I should start by saying, one of my “secret” favorite movies from the age of about 10 through high school was “Fools Rush In”. I say “secret” because having a rom-com with Chandler from Friends (yes, I know his name is Matthew Perry) as one of your top movies as a young male wasn’t the best choice when I was growing up. It’s a cheesy tale of clashing cultures and unplanned romance leading to true love. I. ATE. THAT. SHIT. UP.
From the time that I started ‘dating’ girls, probably the age of 12, I concerned myself with finding the “one”. My true love. I always got caught up in the fantasy of finding my soulmate. I was convinced that somewhere out there, waiting for me, was this perfect someone. We just needed to find each other.
I played this fantasy out in my head time and time again growing up. I would travel to some foreign country and we would meet haphazardly through some interesting circumstance, like a dropped dish in a cafe or a casual glance at a bar. I would, of course, be incredibly charming. She would instantly fawn over me, and it would be love at first sight. We would have endless amounts of things in common, yet just enough of a difference so that we would keep each other on our toes. We would quickly realize we needed to spend the rest of our lives together. We’d get married and live out our lives pursuing our dreams to our hearts content, because we finally filled that void we knew had been there all along.
This fantasy become more and more realistic in nature as I went through college, tried more relationships, tried the dating game a few times, traveled to foreign countries, got my heart broken, broke the hearts of others, worked a day job, and generally lived life. That idea of finding this perfect one to fill the void inside of me never went away though.
Many times the idea of that “one” was more present than me in actual relationships. Then when something in the relationship went awry, or things didn’t seem to be working out the way I thought they would, my mind would immediately jump to this: “Well, I guess she isn’t the one…”
Even when I wasn’t super serious about someone, or we were “just friends”, “getting to know each other”, “going on dates but not dating”, and any other way you can phrase that, I would find myself judging the person based on this undefined criteria. Like, if I found the “one” they were going to meet this imaginary checklist that I hadn’t even clearly spelled out for myself. Problem is, relationships happen when two people decide to be together, it’s not a one-sided judgment contest.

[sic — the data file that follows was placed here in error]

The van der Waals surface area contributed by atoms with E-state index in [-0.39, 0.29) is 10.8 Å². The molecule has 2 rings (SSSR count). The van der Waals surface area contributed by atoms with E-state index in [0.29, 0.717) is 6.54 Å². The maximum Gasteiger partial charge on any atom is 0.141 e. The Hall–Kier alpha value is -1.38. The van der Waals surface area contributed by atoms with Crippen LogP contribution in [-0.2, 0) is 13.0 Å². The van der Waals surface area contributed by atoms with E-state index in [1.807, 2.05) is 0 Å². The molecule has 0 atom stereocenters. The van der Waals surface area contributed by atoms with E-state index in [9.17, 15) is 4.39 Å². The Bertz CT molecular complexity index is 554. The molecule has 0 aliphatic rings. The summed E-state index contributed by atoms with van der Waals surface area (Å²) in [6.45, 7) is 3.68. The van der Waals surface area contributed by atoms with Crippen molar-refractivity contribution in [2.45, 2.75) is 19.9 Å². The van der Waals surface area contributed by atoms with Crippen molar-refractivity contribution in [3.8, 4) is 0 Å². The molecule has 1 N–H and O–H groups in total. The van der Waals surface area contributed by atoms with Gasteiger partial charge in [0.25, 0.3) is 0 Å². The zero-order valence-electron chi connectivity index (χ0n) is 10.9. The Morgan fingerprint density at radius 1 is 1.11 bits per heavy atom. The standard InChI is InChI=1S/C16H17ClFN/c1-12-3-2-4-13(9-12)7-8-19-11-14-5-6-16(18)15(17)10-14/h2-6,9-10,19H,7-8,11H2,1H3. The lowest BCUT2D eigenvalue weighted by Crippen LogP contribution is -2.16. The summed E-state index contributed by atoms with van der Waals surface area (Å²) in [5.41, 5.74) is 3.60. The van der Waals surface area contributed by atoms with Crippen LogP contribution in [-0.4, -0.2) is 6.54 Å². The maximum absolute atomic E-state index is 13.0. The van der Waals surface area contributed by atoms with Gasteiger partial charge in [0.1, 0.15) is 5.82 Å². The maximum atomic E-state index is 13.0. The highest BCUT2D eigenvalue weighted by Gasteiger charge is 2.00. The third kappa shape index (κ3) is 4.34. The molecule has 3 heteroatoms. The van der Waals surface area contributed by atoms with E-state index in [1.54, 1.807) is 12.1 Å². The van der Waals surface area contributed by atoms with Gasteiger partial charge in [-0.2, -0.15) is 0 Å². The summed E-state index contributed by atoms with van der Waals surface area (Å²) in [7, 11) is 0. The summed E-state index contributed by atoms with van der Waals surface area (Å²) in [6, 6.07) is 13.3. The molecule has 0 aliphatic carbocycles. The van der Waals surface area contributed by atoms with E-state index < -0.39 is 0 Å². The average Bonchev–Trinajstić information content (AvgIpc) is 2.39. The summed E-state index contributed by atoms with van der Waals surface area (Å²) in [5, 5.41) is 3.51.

One thing I realized, over the past year and a half, was that all along I never really had decided to love myself. Sure, I thought that I “loved myself”. At least enough to find my true love. That’s not that much to ask, right? I thought “wanting” what was best for me constituted love for myself. The problem was I confused wanting what was best for me with giving into destructive urges. Sometimes the voice you think is guiding you toward the next best thing, is actually out to destroy you.
In one of my recent posts, I talked about taking a first step toward self love. This is exactly what I did. And, I did it out of a natural survival instinct that had been dormant for quite some time. Once I started to feel better about myself, I realized there had been a great deal of love surrounding me all along. I just chose to turn a blind eye toward it.
When I met my soon-to-be girlfriend, Kristin, for coffee and conversation in April of 2015, it wasn’t the first time we had met. We had both originally met playing a show together at The Parish about 3 years prior. I will tell our full story in a future post. Point is, love at first sight didn’t happen for us.
In fact, she had come to the coffee shop mentally dreading that I might be viewing this as a date. I wasn’t. And, the second time we hung out she explicitly stated that she wasn’t looking for a relationship. I didn’t know if I was either, but I did know that spending time with her made me incredibly happy. She didn’t fill any void, because I had already filled that void by choosing to learn to love myself again 6 months prior. A month later, we were dating. Now, we live with each other.
Is it like the fantasy I had growing up?
Certainly not, thankfully.
Do we have everything in common?
No, but that keeps me on my toes.
Was she swept off her feet by my charm?
You’ll have to ask her.
Am I happy and in love?
As far as the “one” thing goes, once I chose to love myself I realized no one was ever meant to fill a void in me. I don’t think that’s the point of love anyways. I’m more of a mind that real honest powerful true love happens when two people, who love themselves, come together to share love for each other. And, I learn how to do that better and better every day.